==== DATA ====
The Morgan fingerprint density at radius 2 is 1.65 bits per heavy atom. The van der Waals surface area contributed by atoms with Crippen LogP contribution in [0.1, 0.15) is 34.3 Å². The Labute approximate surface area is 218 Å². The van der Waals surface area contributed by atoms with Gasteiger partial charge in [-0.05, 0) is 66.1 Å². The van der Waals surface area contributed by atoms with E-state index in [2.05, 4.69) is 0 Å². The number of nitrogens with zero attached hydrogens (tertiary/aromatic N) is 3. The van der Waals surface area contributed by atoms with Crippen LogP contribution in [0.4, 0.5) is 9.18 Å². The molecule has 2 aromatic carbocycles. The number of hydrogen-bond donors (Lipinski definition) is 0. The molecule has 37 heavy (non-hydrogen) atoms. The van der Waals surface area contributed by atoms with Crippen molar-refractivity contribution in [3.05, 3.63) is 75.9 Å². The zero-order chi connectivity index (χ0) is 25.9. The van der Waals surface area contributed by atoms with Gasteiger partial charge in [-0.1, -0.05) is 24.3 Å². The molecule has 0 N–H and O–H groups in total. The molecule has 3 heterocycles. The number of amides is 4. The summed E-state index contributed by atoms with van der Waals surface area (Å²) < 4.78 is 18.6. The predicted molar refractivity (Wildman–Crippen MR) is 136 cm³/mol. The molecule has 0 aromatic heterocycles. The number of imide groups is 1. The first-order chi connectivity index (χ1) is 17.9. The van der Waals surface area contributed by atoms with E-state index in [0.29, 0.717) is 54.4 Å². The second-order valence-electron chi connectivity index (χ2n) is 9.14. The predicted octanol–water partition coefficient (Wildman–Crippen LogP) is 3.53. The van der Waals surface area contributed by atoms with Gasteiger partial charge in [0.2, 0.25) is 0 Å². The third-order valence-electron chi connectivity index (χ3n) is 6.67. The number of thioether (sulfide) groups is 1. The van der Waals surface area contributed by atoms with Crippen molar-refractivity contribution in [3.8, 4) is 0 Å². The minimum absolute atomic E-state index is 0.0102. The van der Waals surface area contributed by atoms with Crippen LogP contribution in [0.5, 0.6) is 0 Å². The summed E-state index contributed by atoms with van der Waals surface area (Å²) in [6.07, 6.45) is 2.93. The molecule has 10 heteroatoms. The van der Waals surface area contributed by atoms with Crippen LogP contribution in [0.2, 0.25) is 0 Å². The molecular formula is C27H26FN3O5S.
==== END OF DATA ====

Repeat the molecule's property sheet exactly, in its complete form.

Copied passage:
The Morgan fingerprint density at radius 2 is 1.65 bits per heavy atom. The van der Waals surface area contributed by atoms with Crippen LogP contribution in [0.1, 0.15) is 34.3 Å². The Labute approximate surface area is 218 Å². The van der Waals surface area contributed by atoms with Gasteiger partial charge in [-0.05, 0) is 66.1 Å². The van der Waals surface area contributed by atoms with E-state index in [2.05, 4.69) is 0 Å². The number of nitrogens with zero attached hydrogens (tertiary/aromatic N) is 3. The van der Waals surface area contributed by atoms with Crippen LogP contribution in [0.4, 0.5) is 9.18 Å². The molecule has 2 aromatic carbocycles. The number of hydrogen-bond donors (Lipinski definition) is 0. The molecule has 37 heavy (non-hydrogen) atoms. The van der Waals surface area contributed by atoms with Crippen molar-refractivity contribution in [3.05, 3.63) is 75.9 Å². The zero-order chi connectivity index (χ0) is 25.9. The van der Waals surface area contributed by atoms with Gasteiger partial charge in [-0.1, -0.05) is 24.3 Å². The molecule has 0 N–H and O–H groups in total. The molecule has 3 heterocycles. The number of amides is 4. The summed E-state index contributed by atoms with van der Waals surface area (Å²) < 4.78 is 18.6. The predicted molar refractivity (Wildman–Crippen MR) is 136 cm³/mol. The molecule has 0 aromatic heterocycles. The number of imide groups is 1. The first-order chi connectivity index (χ1) is 17.9. The van der Waals surface area contributed by atoms with E-state index in [0.29, 0.717) is 54.4 Å². The second-order valence-electron chi connectivity index (χ2n) is 9.14. The predicted octanol–water partition coefficient (Wildman–Crippen LogP) is 3.53. The van der Waals surface area contributed by atoms with Gasteiger partial charge in [0.2, 0.25) is 0 Å². The third-order valence-electron chi connectivity index (χ3n) is 6.67. The number of thioether (sulfide) groups is 1. The van der Waals surface area contributed by atoms with Crippen molar-refractivity contribution in [3.8, 4) is 0 Å². The minimum absolute atomic E-state index is 0.0102. The van der Waals surface area contributed by atoms with Crippen LogP contribution in [0.5, 0.6) is 0 Å². The summed E-state index contributed by atoms with van der Waals surface area (Å²) in [6.07, 6.45) is 2.93. The molecule has 10 heteroatoms. The van der Waals surface area contributed by atoms with Crippen LogP contribution in [0.2, 0.25) is 0 Å². The molecular formula is C27H26FN3O5S.